November 2010


María Teresa Andruetto
Marcelo Cohen
Eugenio Conchez
P. Scott Cunningham
Ruth Fogelman
Jennifer Hearn
William Hershaw
Alexander Hutchison
Stephanie Johnson
Channah Magori
Vasyl Makhno
Osip Mandelstam
Geraldine Maxwell
María Negroni
Orest Popovych
Pauline Prior-Pitt
Ian Probstein
Cynthia Rimsky
Priya Sarukkai Chabria

Issue 13 Guest Artist:
Rodolfo Zagert

(Issue 13 Feature: 15 Miami Poets)
Elisa Albo
Howard Camner
Adrian Castro
Denise Duhamel
Corey Ginsberg
Michael Hettich
Miriam Levine
Christopher Louvet
Jesse Millner
Barbra Nightingale
Geoffrey Philp
Laura Richardson
Alexis Sellas
Virgil Suárez
Nick Vagnoni

15 Miami Poets Guest Artist:
Xavier Cortada

President: Peter Robertson
Vice-President: Sari Nusseibeh
Deputy Editor: Jill Dawson
General Editor: Beatriz Hausner
Art Editor: Calum Colvin
Deputy General Editor: Jeff Barry

Consulting Editors
Marjorie Agosín
Daniel Albright
Meena Alexander
Maria Teresa Andruetto
Frank Ankersmit
Rosemary Ashton
Reza Aslan
Leonard Barkan
Michael Barry
Shadi Bartsch
Thomas Bartscherer
Susan Bassnett
Gillian Beer
David Bellos
Richard Berengarten
Charles Bernstein
Sujata Bhatt
Mario Biagioli
Jean Boase-Beier
Elleke Boehmer
Eavan Boland
Stephen Booth
Alain de Botton
Carmen Boullossa
Rachel Bowlby
Svetlana Boym
Peter Brooks
Marina Brownlee
Roberto Brodsky
Carmen Bugan
Jenni Calder
Stanley Cavell
Sampurna Chattarji
Sarah Churchwell
Hollis Clayson
Sally Cline
Kristina Cordero
Drucilla Cornell
Junot Díaz
André Dombrowski
Denis Donoghue
Ariel Dorfman
Rita Dove
Denise Duhamel
Klaus Ebner
Robert Elsie
Stefano Evangelista
Orlando Figes
Tibor Fischer
Shelley Fisher Fishkin
Peter France
Nancy Fraser
Maureen Freely
Michael Fried
Marjorie Garber
Anne Garréta
Marilyn Gaull
Zulfikar Ghose
Paul Giles
Lydia Goehr
Vasco Graça Moura
A. C. Grayling
Stephen Greenblatt
Lavinia Greenlaw
Lawrence Grossberg
Edith Grossman
Elizabeth Grosz
Boris Groys
David Harsent
Benjamin Harshav
Geoffrey Hartman
François Hartog
Siobhan Harvey
Molly Haskell
Selina Hastings
Valerie Henitiuk
Kathryn Hughes
Aamer Hussein
Djelal Kadir
Kapka Kassabova
John Kelly
Martin Kern
Mimi Khalvati
Joseph Koerner
Annette Kolodny
Julia Kristeva
George Landow
Chang-Rae Lee
Mabel Lee
Linda Leith
Suzanne Jill Levine
Lydia Liu
Margot Livesey
Julia Lovell
Laurie Maguire
Willy Maley
Alberto Manguel
Ben Marcus
Paul Mariani
Marina Mayoral
Richard McCabe
Campbell McGrath
Jamie McKendrick
Edie Meidav
Jack Miles
Toril Moi
Susana Moore
Laura Mulvey
Azar Nafisi
Paschalis Nikolaou
Martha Nussbaum
Sari Nusseibeh
Tim Parks
Molly Peacock
Pascale Petit
Clare Pettitt
Caryl Phillips
Robert Pinsky
Elena Poniatowska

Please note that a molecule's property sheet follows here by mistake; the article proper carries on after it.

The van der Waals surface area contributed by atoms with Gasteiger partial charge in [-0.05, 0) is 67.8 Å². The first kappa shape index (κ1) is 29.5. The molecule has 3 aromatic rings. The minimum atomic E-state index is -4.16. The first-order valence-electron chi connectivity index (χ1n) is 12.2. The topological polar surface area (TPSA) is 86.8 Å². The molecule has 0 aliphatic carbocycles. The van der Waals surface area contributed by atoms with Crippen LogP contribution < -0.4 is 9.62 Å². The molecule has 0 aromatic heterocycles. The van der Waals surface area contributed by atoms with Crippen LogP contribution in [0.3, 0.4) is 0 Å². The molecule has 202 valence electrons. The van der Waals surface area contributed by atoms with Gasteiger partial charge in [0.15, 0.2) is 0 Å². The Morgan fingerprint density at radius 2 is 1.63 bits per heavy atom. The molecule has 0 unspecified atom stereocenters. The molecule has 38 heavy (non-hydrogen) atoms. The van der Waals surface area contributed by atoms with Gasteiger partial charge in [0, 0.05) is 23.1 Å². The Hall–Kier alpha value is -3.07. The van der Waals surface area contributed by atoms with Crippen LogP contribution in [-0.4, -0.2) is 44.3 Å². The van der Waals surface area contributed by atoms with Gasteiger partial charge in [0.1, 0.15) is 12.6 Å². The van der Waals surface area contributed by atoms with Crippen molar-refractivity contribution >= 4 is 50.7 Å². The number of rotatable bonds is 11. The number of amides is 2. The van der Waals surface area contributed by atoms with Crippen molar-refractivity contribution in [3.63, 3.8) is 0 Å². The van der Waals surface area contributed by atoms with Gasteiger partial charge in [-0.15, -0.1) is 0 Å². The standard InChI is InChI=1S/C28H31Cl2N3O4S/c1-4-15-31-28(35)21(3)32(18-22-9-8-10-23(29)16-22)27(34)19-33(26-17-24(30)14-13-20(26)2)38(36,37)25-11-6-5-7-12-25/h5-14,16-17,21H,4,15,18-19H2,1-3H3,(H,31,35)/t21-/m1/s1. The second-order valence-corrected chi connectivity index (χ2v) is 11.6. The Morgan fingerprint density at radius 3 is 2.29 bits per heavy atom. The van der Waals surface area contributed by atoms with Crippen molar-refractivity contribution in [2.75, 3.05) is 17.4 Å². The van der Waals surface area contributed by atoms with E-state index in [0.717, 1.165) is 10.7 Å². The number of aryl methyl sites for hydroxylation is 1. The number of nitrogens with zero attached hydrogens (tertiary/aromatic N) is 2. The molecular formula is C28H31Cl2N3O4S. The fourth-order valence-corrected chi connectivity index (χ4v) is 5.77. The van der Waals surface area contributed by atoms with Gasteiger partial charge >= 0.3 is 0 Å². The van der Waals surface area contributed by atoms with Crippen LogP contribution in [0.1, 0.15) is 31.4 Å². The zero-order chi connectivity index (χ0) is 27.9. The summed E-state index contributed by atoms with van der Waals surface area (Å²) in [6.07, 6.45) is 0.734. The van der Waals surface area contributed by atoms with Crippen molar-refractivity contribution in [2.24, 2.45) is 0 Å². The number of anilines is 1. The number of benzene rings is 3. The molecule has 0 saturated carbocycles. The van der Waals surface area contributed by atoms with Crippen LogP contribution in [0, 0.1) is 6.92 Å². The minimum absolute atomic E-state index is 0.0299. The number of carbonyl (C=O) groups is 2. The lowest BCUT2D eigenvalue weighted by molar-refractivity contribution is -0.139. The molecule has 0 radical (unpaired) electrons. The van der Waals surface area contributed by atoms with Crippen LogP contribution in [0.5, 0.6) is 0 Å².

Elizabeth Powers
Elizabeth Prettejohn
Martin Puchner
Kate Pullinger
Paula Rabinowitz
Rajeswari Sunder Rajan
James Richardson
François Rigolot
Geoffrey Robertson
Ritchie Robertson
Avital Ronell
Élisabeth Roudinesco
Carla Sassi
Michael Scammell
Celeste Schenck
Sudeep Sen
Hadaa Sendoo
Miranda Seymour
Mimi Sheller
Elaine Showalter
Penelope Shuttle
Werner Sollors
Frances Spalding
Gayatri Chakravorty Spivak
Julian Stallabrass
Susan Stewart
Rebecca Stott
Mark Strand
Kathryn Sutherland
Rebecca Swift
Susan Tiberghien
John Whittier Treat
David Treuer
David Trinidad
Marjorie Trusted
Lidia Vianu
Victor Vitanza
Marina Warner
David Wellbery
Edwin Williamson
Michael Wood
Theodore Zeldin

Associate Editor: Neil Langdon Inglis
Assistant Editor: Ana de Biase
Assistant Editor: Eugenio Conchez
Assistant Editor: Patricia Delmar
Assistant Editor: Sophie Lewis
Assistant Editor: Siska Rappé
Art Consultant: Angie Roytgolz

Click to enlarge picture Click to enlarge picture. Bread by Geraldine Maxwell  


Sitting in a pot of distracted thinking on the train journey to visit sick Rose, Florence thought about Nick's face the night before above her as he moved inside her, only remotely in her. And afterwards his constant mumbling about sex and youth and enlightenment, knowing she wasn't that interested. He wanted them to try Iowaska, a root of magic realism from the Amazon, the only downside being copious vomiting, a small price to pay, he said, for insights of a universal magnitude. But Florence was all too aware that Nick just wanted to have his own insight confirmed. She knew she was noticing too much; how everything about him was yellowing, his skin like parchment, the lines around his eyes deepening like the marks of all his words, etched disappointments.

But something unspeakable might slither into sense, she had said lightly, like that slim black monolith from Kubrick's 2001 spinning in unlimited space.

Surely even that's limited, the space in your head, he'd said and lit another cigarette and they both laughed but Florence thought again he was just another nail in her bed of nails, that there was something about his momentum of casualness to life that made her uncomfortable, almost envious.